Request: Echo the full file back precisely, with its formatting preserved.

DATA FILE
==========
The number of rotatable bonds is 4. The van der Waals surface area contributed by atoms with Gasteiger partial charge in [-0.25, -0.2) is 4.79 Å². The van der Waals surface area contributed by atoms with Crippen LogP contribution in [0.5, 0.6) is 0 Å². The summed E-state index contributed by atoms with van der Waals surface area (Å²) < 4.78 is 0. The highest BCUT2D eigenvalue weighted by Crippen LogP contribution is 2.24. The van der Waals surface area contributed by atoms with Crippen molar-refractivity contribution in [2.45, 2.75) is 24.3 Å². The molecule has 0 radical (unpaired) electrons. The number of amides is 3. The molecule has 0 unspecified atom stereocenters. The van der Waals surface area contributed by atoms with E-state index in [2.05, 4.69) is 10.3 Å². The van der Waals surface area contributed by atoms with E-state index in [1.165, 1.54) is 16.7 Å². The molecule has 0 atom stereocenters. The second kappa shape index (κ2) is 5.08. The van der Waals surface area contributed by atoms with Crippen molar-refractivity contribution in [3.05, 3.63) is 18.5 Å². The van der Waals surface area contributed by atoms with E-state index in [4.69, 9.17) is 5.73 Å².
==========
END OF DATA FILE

The number of rotatable bonds is 4. The van der Waals surface area contributed by atoms with Gasteiger partial charge in [-0.25, -0.2) is 4.79 Å². The van der Waals surface area contributed by atoms with Crippen LogP contribution in [0.5, 0.6) is 0 Å². The summed E-state index contributed by atoms with van der Waals surface area (Å²) < 4.78 is 0. The highest BCUT2D eigenvalue weighted by Crippen LogP contribution is 2.24. The van der Waals surface area contributed by atoms with Crippen molar-refractivity contribution in [2.45, 2.75) is 24.3 Å². The molecule has 0 radical (unpaired) electrons. The number of amides is 3. The molecule has 0 unspecified atom stereocenters. The van der Waals surface area contributed by atoms with E-state index in [2.05, 4.69) is 10.3 Å². The van der Waals surface area contributed by atoms with E-state index in [1.165, 1.54) is 16.7 Å². The molecule has 0 atom stereocenters. The second kappa shape index (κ2) is 5.08. The van der Waals surface area contributed by atoms with Crippen molar-refractivity contribution in [3.05, 3.63) is 18.5 Å². The van der Waals surface area contributed by atoms with E-state index in [4.69, 9.17) is 5.73 Å².